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Macau casino profit set for surge toward pre-crackdown high

Macau, the world's largest gambling hub, is on its way to seeing casino profits surge toward highs set before a Chinese government corruption crackdown drove wealthy high-rollers away.

[MACAU] Macau, the world's largest gambling hub, is on its way to seeing casino profits surge toward highs set before a Chinese government corruption crackdown drove wealthy high-rollers away.

More than two years after the Chinese restrictions sent profits tumbling, some analysts estimate that the Macau industry's earnings could again start approaching records next year before hitting a new peak in 2019. Of course, any unexpected policy changes out of Beijing could crimp growth. But for now, the average forecast is for gaming revenue to rise 14 per cent next year, a Bloomberg survey of 10 analysts shows.

VIP gamers are expected to be the biggest driver. But a flood of leisure tourists are also likely to pour in as glitzy new casinos and attractions open on Cotai - Macau's equivalent of the Las Vegas strip. The four graphics offer a snapshot of Macau's prospects in 2018 and beyond, and potential winners and stragglers among the casino operators.

In 2018, two new casinos from the local unit of MGM Resorts International and Hong Kong's SJM Holdings Ltd are set to open in Cotai. With that, all six Macau operators will have a presence on the strip that the industry has sought to transform into a family-friendly zone. The investments in European-themed resorts and fancy spas are poised to boost profitability even more next year as the companies attract more "mass-market" gamblers. These leisure tourists offer higher margins to companies because they don't need perks like private jets or discounted hotel rooms. Visitors to the city will rise 7 per cent next year, Deutsche Bank AG estimates.

MGM China Holdings Ltd rose as much as 5.3 per cent in early Hong Kong trading on Wednesday, Sands China Ltd. added as much as 3.9 per cent, while Wynn Macau Ltd, SJM and Galaxy Entertainment Group Ltd jumped more than 2 per cent. The benchmark Hang Seng Index fell as much as 0.3 per cent.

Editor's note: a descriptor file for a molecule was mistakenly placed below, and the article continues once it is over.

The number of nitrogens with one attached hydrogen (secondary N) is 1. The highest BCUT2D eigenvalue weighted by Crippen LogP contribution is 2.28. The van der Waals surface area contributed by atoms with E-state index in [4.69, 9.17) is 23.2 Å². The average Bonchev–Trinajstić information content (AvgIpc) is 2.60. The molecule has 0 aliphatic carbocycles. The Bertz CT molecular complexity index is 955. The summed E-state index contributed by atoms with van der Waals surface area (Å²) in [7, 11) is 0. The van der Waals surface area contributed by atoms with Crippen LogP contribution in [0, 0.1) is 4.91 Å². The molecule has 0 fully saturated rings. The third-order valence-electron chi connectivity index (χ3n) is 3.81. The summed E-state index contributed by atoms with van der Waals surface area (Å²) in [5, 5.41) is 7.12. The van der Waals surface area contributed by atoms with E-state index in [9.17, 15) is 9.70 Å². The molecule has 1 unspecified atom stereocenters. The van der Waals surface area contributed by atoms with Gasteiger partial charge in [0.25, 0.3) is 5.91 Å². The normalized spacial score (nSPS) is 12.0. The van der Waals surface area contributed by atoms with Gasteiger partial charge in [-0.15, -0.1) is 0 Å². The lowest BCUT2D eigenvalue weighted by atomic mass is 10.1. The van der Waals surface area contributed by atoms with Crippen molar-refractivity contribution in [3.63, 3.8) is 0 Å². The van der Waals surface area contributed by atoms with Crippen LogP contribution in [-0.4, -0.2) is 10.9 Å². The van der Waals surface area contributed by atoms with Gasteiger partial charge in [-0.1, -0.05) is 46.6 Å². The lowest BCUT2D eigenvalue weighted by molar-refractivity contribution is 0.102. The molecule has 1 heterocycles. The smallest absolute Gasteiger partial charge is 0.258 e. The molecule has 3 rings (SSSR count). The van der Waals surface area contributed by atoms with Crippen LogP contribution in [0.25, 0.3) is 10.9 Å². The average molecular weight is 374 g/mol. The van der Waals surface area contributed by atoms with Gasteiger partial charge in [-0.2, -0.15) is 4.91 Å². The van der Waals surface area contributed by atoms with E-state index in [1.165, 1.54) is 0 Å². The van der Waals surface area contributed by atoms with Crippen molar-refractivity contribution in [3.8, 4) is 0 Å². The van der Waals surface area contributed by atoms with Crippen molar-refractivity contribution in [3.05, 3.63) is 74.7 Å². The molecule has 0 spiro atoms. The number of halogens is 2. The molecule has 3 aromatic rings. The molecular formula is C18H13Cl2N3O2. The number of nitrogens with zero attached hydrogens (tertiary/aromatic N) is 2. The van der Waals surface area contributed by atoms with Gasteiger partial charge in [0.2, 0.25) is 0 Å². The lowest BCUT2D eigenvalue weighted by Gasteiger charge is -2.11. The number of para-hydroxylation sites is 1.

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In January, MGM China opens a casino which will boast 1,400 hotel rooms, a theater that can seat 2,000 people and even one of the world's biggest chocolate fountains. The US$3.3 billion resort will relieve pressure on the company, which has been losing market share, and Deutsche Bank analyst Karen Tang estimates the firm's revenue will grow more than 70 per cent in 2018.

Still, both MGM and SJM are latecomers to Cotai and "likely to face stiff competition," said Daiwa Capital Markets Hong Kong Ltd's analyst Jamie Soo. By his estimates, both will stay far behind larger players like Sands China and Galaxy Entertainment Group in overall market share.

The last entrant on Cotai, SJM, has been the biggest market share loser in recent years and could drop further behind in 2018.

The big four-Sands, Galaxy, Wynn Macau and Melco Resorts & Entertainment -are likely to stay fairly stable in their market share. The largest two, Sands and Galaxy, are each expected to increase adjusted Ebitda, or earnings before interest, tax, depreciation and amortisation, by at least 11 per cent next year over 2017 forecasts, analyst data compiled by Bloomberg show.

There are risks, of course. Macau could see another slowdown if there are any unexpected pressures on the Chinese economy and consumer spending, or if Beijing makes any unforeseen moves to curb capital outflows.

At the moment, though, analysts are predicting steady growth for 2018. Morgan Stanley analysts, for instance, project the sector's earnings could rise to about US$8.4 billion in 2018 before reaching an all-time high of US$9.6 billion in 2019.


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